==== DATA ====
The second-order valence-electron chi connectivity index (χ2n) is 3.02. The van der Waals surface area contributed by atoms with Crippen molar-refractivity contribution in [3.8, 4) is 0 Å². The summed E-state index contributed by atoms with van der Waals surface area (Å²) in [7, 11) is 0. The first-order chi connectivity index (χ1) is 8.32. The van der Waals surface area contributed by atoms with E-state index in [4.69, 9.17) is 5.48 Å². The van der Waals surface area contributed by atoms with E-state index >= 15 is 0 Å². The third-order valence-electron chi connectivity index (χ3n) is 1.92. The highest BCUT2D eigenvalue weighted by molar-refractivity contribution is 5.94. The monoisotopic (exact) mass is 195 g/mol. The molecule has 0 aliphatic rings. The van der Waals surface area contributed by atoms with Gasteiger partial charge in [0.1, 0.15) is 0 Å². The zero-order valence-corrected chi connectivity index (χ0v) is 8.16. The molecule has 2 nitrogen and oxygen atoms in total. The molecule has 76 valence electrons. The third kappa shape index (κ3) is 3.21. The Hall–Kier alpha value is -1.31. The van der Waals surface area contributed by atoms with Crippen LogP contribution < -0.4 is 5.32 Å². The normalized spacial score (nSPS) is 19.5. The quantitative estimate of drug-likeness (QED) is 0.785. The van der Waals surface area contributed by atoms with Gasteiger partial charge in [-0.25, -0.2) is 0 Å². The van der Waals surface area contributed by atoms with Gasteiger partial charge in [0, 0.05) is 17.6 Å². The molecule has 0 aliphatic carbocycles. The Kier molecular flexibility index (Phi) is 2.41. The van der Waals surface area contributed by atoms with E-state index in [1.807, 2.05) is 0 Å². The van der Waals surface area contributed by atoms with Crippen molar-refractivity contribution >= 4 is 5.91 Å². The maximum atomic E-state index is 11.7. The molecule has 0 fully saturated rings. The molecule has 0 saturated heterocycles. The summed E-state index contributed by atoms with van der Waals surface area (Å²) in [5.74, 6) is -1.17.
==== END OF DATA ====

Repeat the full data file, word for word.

The second-order valence-electron chi connectivity index (χ2n) is 3.02. The van der Waals surface area contributed by atoms with Crippen molar-refractivity contribution in [3.8, 4) is 0 Å². The summed E-state index contributed by atoms with van der Waals surface area (Å²) in [7, 11) is 0. The first-order chi connectivity index (χ1) is 8.32. The van der Waals surface area contributed by atoms with E-state index in [4.69, 9.17) is 5.48 Å². The van der Waals surface area contributed by atoms with E-state index >= 15 is 0 Å². The third-order valence-electron chi connectivity index (χ3n) is 1.92. The highest BCUT2D eigenvalue weighted by molar-refractivity contribution is 5.94. The monoisotopic (exact) mass is 195 g/mol. The molecule has 0 aliphatic rings. The van der Waals surface area contributed by atoms with Gasteiger partial charge in [0.1, 0.15) is 0 Å². The zero-order valence-corrected chi connectivity index (χ0v) is 8.16. The molecule has 2 nitrogen and oxygen atoms in total. The molecule has 76 valence electrons. The third kappa shape index (κ3) is 3.21. The Hall–Kier alpha value is -1.31. The van der Waals surface area contributed by atoms with Crippen LogP contribution < -0.4 is 5.32 Å². The normalized spacial score (nSPS) is 19.5. The quantitative estimate of drug-likeness (QED) is 0.785. The van der Waals surface area contributed by atoms with Gasteiger partial charge in [-0.25, -0.2) is 0 Å². The van der Waals surface area contributed by atoms with Gasteiger partial charge in [0, 0.05) is 17.6 Å². The molecule has 0 aliphatic carbocycles. The Kier molecular flexibility index (Phi) is 2.41. The van der Waals surface area contributed by atoms with E-state index in [1.807, 2.05) is 0 Å². The van der Waals surface area contributed by atoms with Crippen molar-refractivity contribution >= 4 is 5.91 Å². The maximum atomic E-state index is 11.7. The molecule has 0 fully saturated rings. The molecule has 0 saturated heterocycles. The summed E-state index contributed by atoms with van der Waals surface area (Å²) in [5.74, 6) is -1.17.